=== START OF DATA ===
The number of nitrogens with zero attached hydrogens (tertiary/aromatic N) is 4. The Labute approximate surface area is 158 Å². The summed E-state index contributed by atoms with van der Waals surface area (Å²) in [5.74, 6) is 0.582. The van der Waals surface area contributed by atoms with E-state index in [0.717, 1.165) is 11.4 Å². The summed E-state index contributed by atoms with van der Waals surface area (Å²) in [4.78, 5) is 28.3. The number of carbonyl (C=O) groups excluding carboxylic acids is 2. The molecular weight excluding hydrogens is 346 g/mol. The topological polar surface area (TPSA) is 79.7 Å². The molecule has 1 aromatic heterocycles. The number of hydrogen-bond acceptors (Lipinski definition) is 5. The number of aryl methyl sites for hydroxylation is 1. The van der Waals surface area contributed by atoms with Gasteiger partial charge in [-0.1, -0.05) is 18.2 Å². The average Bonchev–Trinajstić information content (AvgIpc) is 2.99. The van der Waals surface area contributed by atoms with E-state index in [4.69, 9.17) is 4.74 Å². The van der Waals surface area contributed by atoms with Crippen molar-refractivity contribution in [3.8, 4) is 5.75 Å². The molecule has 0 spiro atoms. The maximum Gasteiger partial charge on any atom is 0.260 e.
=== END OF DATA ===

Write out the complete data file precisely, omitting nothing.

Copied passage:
The number of nitrogens with zero attached hydrogens (tertiary/aromatic N) is 4. The Labute approximate surface area is 158 Å². The summed E-state index contributed by atoms with van der Waals surface area (Å²) in [5.74, 6) is 0.582. The van der Waals surface area contributed by atoms with E-state index in [0.717, 1.165) is 11.4 Å². The summed E-state index contributed by atoms with van der Waals surface area (Å²) in [4.78, 5) is 28.3. The number of carbonyl (C=O) groups excluding carboxylic acids is 2. The molecular weight excluding hydrogens is 346 g/mol. The topological polar surface area (TPSA) is 79.7 Å². The molecule has 1 aromatic heterocycles. The number of hydrogen-bond acceptors (Lipinski definition) is 5. The number of aryl methyl sites for hydroxylation is 1. The van der Waals surface area contributed by atoms with Gasteiger partial charge in [-0.1, -0.05) is 18.2 Å². The average Bonchev–Trinajstić information content (AvgIpc) is 2.99. The van der Waals surface area contributed by atoms with E-state index in [4.69, 9.17) is 4.74 Å². The van der Waals surface area contributed by atoms with Crippen molar-refractivity contribution in [3.8, 4) is 5.75 Å². The molecule has 0 spiro atoms. The maximum Gasteiger partial charge on any atom is 0.260 e.